6. To have steam inside suggests some sort of pent-up energy or anger, which this use of пар does not imply. I think vapour would be a more accurate translation.

  7. Maybe, but it would sound odd in the mouth of a peasant woman.

  8. I hadn’t ever heard “steam instead of soul” as an expression, but it was a common folk belief across much of Europe that goblins, as well as evil folk who might or might not have sold their souls to the devil, were kept up and moving by being filled with steam, rather than divine breath. For example, Pope Alexander VI’s body was supposed to have spewed steam from all his orifices at the moment of his death.

  9. Fascinating! Anybody know of any research on this topic?

  10. SFReader says:

    Steam (‘пар’) might be translation of Ancient Greek ‘pneuma’.


    In Stoic philosophy, pneuma (Greek: πνεῦμα) is the concept of the “breath of life,” a mixture of the elements air (in motion) and fire (as warmth).[1] Originating among Greek medical writers who locate human vitality in the breath, pneuma for the Stoics is the active, generative principle that organizes both the individual and the cosmos.[2] In its highest form, the pneuma constitutes the human soul (psychê), which is a fragment of the pneuma that is the soul of God (Zeus). As a force that structures matter, it exists even in inanimate objects.[3]

    In the Stoic universe, everything is constituted of matter and pneuma. There are three grades or kinds of pneuma, depending on their proportion of fire and air.
    The pneuma of state or tension (tonos). This unifying and shaping pneuma provides stability or cohesion (hexis) to things; it is a force that exists even in objects such as a stone, log, or cup.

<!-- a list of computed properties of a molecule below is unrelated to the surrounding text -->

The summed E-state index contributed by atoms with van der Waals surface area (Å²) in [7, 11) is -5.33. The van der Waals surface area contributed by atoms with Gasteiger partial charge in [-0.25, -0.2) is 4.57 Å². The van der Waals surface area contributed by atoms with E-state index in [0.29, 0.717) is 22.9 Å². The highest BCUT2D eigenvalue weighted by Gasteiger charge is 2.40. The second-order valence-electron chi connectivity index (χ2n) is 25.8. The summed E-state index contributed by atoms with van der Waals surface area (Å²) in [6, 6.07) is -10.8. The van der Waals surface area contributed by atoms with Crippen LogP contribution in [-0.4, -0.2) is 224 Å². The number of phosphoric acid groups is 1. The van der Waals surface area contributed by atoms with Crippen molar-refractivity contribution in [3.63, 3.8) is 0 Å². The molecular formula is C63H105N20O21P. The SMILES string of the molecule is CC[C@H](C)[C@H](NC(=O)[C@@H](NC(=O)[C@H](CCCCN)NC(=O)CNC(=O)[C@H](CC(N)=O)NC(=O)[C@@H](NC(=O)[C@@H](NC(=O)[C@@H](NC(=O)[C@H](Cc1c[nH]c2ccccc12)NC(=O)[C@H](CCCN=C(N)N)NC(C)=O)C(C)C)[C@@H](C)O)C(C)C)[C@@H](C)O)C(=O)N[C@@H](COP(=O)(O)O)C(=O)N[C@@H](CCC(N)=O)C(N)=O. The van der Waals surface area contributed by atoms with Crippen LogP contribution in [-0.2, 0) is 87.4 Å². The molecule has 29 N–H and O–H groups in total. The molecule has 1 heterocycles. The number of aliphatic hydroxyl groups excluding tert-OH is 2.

The pneuma as life force. The vegetative pneuma enables growth (physis) and distinguishes a thing as alive.
    The pneuma as soul. The pneuma in its most rarefied and fiery form serves as the animal soul (psychê); it pervades the organism, governs its movements, and endows it with powers of perception and reproduction.

  11. Steam (‘пар’) might be translation of Ancient Greek ‘pneuma’.

    I doubt it. The Church Slavic form translates Greek ἀτμίς ‘vapor’; доухъ represents πνεῦμα.

  12. David Marjanović says:

    In Stoic philosophy

    The Christian/Pauline distinction between soul and spirit isn’t the Stoic one, but is a reaction to Epicureanism. Epicurus taught that the soul consists of the lightest, most volatile atoms, which disperse at death, so the soul can’t be reconstituted, and death is The End. Paul seems to have accepted this except for the conclusion, which is why he introduced the πνεῦμα, which is not composed of atoms, as a new concept distinct from the soul, puzzling Christians pretty much ever since.

    I’ll look for my source later, it’s out there.

  13. I forgot to mention in my grumpy update that Pomyalovsky for some reason decided to introduce a superfluous narrator who’s telling us the story, and for some reason decided to make him an old man: he’s always saying things like “we old men laugh at such silly ideas,” or “we old men are envious of the foolish carefree life of youth.” He was in his early twenties when he wrote it; somebody should have told him it was a bad idea to impersonate an elderly narrator.

  14. David Marjanović says:

    I’ll look for my source later, it’s out there.

    Ah, yeah.

  15. puzzling Christians pretty much ever since

    Pardon me if this is trodden ground in comparative mythology, but I have to wonder if this distinction between a mortal soul and an immortal spirit might have any connection to the same as drawn by ancient Egyptians.

    Or, going a bit further: the Egyptians made quite a few further distinctions as well. And some of these find interesting counterparts e.g. in Uralic mythologies often also including a separate shadow soul. Which is making me wonder if “polyspiritism” in general might have been more widespread earlier in the age of polytheism, with “monospiritism” only prevailing once monotheism likewise set in.

    (Another common “soul component” in Siberia more generally is a separate dream soul, but that finds no exact Egyptian counterpart; most likely due to its strong connection with shamanism.)

    The collapse of such a system can also leave interesting traces. Finnish retains about four inherited terms that may have earlier meant something like ‘soul, spirit’, but only one of them still has such a meaning (henki ‘breath, spirit’). And looping back to OP: interestingly one of these has developed the meaning ‘steam in sauna’ (löyly, cognate to Hungarian lélek ‘soul’). Maybe a reshuffling of this kind has happened elsewhere too?

  16. David Marjanović says:

    Very interesting!